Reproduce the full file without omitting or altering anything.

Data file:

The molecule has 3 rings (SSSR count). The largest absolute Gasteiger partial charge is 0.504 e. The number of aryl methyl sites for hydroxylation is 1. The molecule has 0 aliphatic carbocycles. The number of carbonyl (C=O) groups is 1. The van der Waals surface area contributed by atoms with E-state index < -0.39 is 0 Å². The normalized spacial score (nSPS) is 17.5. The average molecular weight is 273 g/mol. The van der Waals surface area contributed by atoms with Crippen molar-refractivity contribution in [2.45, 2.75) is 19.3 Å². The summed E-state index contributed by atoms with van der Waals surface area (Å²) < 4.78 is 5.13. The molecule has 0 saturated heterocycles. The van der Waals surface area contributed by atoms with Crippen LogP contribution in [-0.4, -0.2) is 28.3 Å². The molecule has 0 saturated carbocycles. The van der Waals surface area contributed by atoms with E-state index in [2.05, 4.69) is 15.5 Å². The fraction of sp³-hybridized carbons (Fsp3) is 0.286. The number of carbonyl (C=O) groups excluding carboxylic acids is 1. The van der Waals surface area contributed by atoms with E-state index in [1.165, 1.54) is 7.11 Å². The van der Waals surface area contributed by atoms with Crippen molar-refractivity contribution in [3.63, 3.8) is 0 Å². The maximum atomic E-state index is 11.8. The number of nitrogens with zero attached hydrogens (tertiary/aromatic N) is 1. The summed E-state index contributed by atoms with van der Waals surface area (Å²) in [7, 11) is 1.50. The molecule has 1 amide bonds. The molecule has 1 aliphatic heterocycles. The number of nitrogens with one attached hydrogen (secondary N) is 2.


The molecule has 3 rings (SSSR count). The largest absolute Gasteiger partial charge is 0.504 e. The number of aryl methyl sites for hydroxylation is 1. The molecule has 0 aliphatic carbocycles. The number of carbonyl (C=O) groups is 1. The van der Waals surface area contributed by atoms with E-state index < -0.39 is 0 Å². The normalized spacial score (nSPS) is 17.5. The average molecular weight is 273 g/mol. The van der Waals surface area contributed by atoms with Crippen molar-refractivity contribution in [2.45, 2.75) is 19.3 Å². The summed E-state index contributed by atoms with van der Waals surface area (Å²) < 4.78 is 5.13. The molecule has 0 saturated heterocycles. The van der Waals surface area contributed by atoms with Crippen LogP contribution in [-0.4, -0.2) is 28.3 Å². The molecule has 0 saturated carbocycles. The van der Waals surface area contributed by atoms with E-state index in [2.05, 4.69) is 15.5 Å². The fraction of sp³-hybridized carbons (Fsp3) is 0.286. The number of carbonyl (C=O) groups excluding carboxylic acids is 1. The van der Waals surface area contributed by atoms with E-state index in [1.165, 1.54) is 7.11 Å². The van der Waals surface area contributed by atoms with Crippen molar-refractivity contribution in [3.63, 3.8) is 0 Å². The maximum atomic E-state index is 11.8. The number of nitrogens with zero attached hydrogens (tertiary/aromatic N) is 1. The summed E-state index contributed by atoms with van der Waals surface area (Å²) in [7, 11) is 1.50. The molecule has 1 amide bonds. The molecule has 1 aliphatic heterocycles. The number of nitrogens with one attached hydrogen (secondary N) is 2.